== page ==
Hotels push the tea envelope

TORONTO—Tea sommelier Jennifer Commins wants to give tea its just desserts by bringing out local flavours and influences with bespoke blends through her Toronto-based Pluck Tea.

Since launching in February, Commins has built a notable list of hotel and foodservice clients, including The Beverley Hotel, the Shangri-La, Note Bene, Soho House, Mark McEwan and Jamie Kennedy, all in Toronto.
Commins said she is working with Eric Woods, of The Beverley Hotel, to “push the tea envelope a bit.”

The menu at Kennedy’s Gilead highlights the Pluck Tea brand and in mid-September, the Shangri-La rolled out a six-tea menu, complete with dessert pairings.

Seeking inspiring tea experiences

Commins told CLN while there is some resistance to tea, there are foodservice professionals looking for inventive blends. She noted that while coffee has seen a revolution in quality, customers are hesitant to order tea because their experiences haven’t been particularly inspiring.

While crafted tea blends are more expensive—compared to a couple cents per bag—Commins notes foodservice operators can charge between $4 and $8 for a formal tea service. People will pay that much, she added, “if they know it’s done properly.” Commins offers complimentary tea service training sessions to clients.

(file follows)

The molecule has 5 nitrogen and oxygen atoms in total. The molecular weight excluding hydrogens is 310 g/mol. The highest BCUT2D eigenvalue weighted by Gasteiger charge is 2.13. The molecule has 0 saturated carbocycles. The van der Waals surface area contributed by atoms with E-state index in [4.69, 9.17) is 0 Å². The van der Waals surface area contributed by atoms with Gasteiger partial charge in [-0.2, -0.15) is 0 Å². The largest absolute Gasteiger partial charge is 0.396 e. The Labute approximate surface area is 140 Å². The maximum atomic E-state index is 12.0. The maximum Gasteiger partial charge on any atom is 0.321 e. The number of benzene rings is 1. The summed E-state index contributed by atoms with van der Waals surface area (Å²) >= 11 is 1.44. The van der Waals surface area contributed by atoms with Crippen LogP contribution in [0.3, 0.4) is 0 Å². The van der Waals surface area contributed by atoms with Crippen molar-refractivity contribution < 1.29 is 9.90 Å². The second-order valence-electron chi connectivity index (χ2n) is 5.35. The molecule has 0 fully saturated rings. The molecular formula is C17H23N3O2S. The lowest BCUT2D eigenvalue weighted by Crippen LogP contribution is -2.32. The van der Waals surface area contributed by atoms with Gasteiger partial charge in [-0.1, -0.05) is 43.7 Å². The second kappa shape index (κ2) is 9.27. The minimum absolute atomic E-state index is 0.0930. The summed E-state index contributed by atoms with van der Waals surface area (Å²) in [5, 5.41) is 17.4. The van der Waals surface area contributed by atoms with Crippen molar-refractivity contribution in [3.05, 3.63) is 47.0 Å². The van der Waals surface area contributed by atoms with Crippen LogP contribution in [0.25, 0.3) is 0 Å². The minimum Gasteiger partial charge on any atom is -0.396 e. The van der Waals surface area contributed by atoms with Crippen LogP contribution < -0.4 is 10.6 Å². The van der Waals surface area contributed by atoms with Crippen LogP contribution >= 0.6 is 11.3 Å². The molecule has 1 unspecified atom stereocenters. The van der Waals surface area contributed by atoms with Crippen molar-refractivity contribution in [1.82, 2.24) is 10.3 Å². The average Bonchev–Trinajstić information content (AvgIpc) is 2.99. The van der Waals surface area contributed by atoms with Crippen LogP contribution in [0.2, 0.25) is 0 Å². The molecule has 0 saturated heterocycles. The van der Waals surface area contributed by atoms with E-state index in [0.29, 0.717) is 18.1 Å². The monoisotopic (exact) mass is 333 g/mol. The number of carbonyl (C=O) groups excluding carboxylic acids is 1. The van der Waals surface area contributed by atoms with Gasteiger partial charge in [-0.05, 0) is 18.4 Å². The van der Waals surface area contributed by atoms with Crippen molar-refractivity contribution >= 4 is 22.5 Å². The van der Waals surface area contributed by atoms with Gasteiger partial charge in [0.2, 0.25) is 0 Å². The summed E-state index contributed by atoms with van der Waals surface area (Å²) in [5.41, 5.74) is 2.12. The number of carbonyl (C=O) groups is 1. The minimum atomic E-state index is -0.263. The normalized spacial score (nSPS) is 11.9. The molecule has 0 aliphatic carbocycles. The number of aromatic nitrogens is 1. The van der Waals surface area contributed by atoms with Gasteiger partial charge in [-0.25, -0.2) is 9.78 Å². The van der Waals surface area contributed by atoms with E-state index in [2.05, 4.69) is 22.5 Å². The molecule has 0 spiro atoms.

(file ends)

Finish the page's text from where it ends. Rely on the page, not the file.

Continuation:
Commins said tea could complement any style of cuisine. For a Thai restaurant, she suggested a flower petal and jasmine green, for example, while for an Indian restaurant, a custom chai could be developed.

The self-described “entrepreneur by nature” studied cuisines of interest at George Brown College in Toronto. While in the design industry she would take clients to dinner. “It became glaringly obvious that tea was falling far behind,” said Commins.

She noted that Toronto has an “amazing restaurant culture. Why can’t tea catch up a bit?” She pointed out that tea is often the last experience a diner encounters, which could leave a lasting impression.

Commins said tea has always been a calming influence in her life. “I always blended my own tea; it was just part of our family tradition,” said Commins, who completed the tea sommelier program at George Brown before getting her business underway.

Commins looks for local ingredients and suppliers for ingredients as well as local areas for inspiration. Her Spadina Avenue Blend, a black tea, is inspired by Chinatown. She describes it as a fruit-forward lychee blend featuring the flavours of mango, lime, lemongrass and coconut. Prince Edward Lavender was Commins’ first terroir tea created for the Eastern Ontario county’s Terroir Run in May and was served over ice at the finish line.

Commins noted tea is not simply for drinking, but can be ground and used to flavour dishes. She suggests using Lapsang Souchong, a smoky flavoured, spring plucked tea, in shortbread cookies or barbecue sauce.  

“I want to make tea accessible and modern and do it in the most sustainable way possible,” said Commins.